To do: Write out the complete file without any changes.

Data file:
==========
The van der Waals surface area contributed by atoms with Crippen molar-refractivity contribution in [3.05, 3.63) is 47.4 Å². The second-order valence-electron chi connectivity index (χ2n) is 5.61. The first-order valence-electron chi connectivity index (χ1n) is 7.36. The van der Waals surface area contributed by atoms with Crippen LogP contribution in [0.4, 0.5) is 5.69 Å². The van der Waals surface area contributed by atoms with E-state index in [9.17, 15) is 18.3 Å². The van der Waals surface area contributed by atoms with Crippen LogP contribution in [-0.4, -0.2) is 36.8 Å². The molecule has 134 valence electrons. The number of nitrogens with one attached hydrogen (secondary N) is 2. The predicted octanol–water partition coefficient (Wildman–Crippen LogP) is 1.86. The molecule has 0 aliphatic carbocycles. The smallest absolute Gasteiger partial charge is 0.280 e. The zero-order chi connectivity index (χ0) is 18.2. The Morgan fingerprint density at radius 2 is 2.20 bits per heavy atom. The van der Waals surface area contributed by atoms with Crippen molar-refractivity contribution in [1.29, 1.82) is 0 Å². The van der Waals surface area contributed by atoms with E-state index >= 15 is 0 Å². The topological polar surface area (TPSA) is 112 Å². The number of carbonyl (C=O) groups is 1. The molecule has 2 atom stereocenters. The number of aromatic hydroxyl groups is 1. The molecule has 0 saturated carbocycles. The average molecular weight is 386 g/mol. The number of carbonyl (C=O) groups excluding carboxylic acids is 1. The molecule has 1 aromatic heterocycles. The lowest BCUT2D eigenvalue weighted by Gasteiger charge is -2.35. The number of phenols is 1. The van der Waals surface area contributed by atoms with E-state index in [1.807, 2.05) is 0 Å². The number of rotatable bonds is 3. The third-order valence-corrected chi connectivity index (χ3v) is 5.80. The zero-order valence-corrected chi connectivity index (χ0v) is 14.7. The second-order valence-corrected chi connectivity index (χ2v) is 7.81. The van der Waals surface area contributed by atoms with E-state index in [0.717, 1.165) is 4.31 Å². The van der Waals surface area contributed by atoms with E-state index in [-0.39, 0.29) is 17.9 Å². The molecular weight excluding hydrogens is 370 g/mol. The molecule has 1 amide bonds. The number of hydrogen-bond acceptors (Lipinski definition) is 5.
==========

The van der Waals surface area contributed by atoms with Crippen molar-refractivity contribution in [3.05, 3.63) is 47.4 Å². The second-order valence-electron chi connectivity index (χ2n) is 5.61. The first-order valence-electron chi connectivity index (χ1n) is 7.36. The van der Waals surface area contributed by atoms with Crippen LogP contribution in [0.4, 0.5) is 5.69 Å². The van der Waals surface area contributed by atoms with E-state index in [9.17, 15) is 18.3 Å². The van der Waals surface area contributed by atoms with Crippen LogP contribution in [-0.4, -0.2) is 36.8 Å². The molecule has 134 valence electrons. The number of nitrogens with one attached hydrogen (secondary N) is 2. The predicted octanol–water partition coefficient (Wildman–Crippen LogP) is 1.86. The molecule has 0 aliphatic carbocycles. The smallest absolute Gasteiger partial charge is 0.280 e. The zero-order chi connectivity index (χ0) is 18.2. The Morgan fingerprint density at radius 2 is 2.20 bits per heavy atom. The van der Waals surface area contributed by atoms with Crippen molar-refractivity contribution in [1.29, 1.82) is 0 Å². The van der Waals surface area contributed by atoms with E-state index >= 15 is 0 Å². The topological polar surface area (TPSA) is 112 Å². The number of carbonyl (C=O) groups is 1. The molecule has 2 atom stereocenters. The number of aromatic hydroxyl groups is 1. The molecule has 0 saturated carbocycles. The average molecular weight is 386 g/mol. The number of carbonyl (C=O) groups excluding carboxylic acids is 1. The molecule has 1 aromatic heterocycles. The lowest BCUT2D eigenvalue weighted by Gasteiger charge is -2.35. The number of phenols is 1. The van der Waals surface area contributed by atoms with E-state index in [1.807, 2.05) is 0 Å². The number of rotatable bonds is 3. The third-order valence-corrected chi connectivity index (χ3v) is 5.80. The zero-order valence-corrected chi connectivity index (χ0v) is 14.7. The second-order valence-corrected chi connectivity index (χ2v) is 7.81. The van der Waals surface area contributed by atoms with E-state index in [0.717, 1.165) is 4.31 Å². The van der Waals surface area contributed by atoms with E-state index in [-0.39, 0.29) is 17.9 Å². The molecular weight excluding hydrogens is 370 g/mol. The molecule has 1 amide bonds. The number of hydrogen-bond acceptors (Lipinski definition) is 5.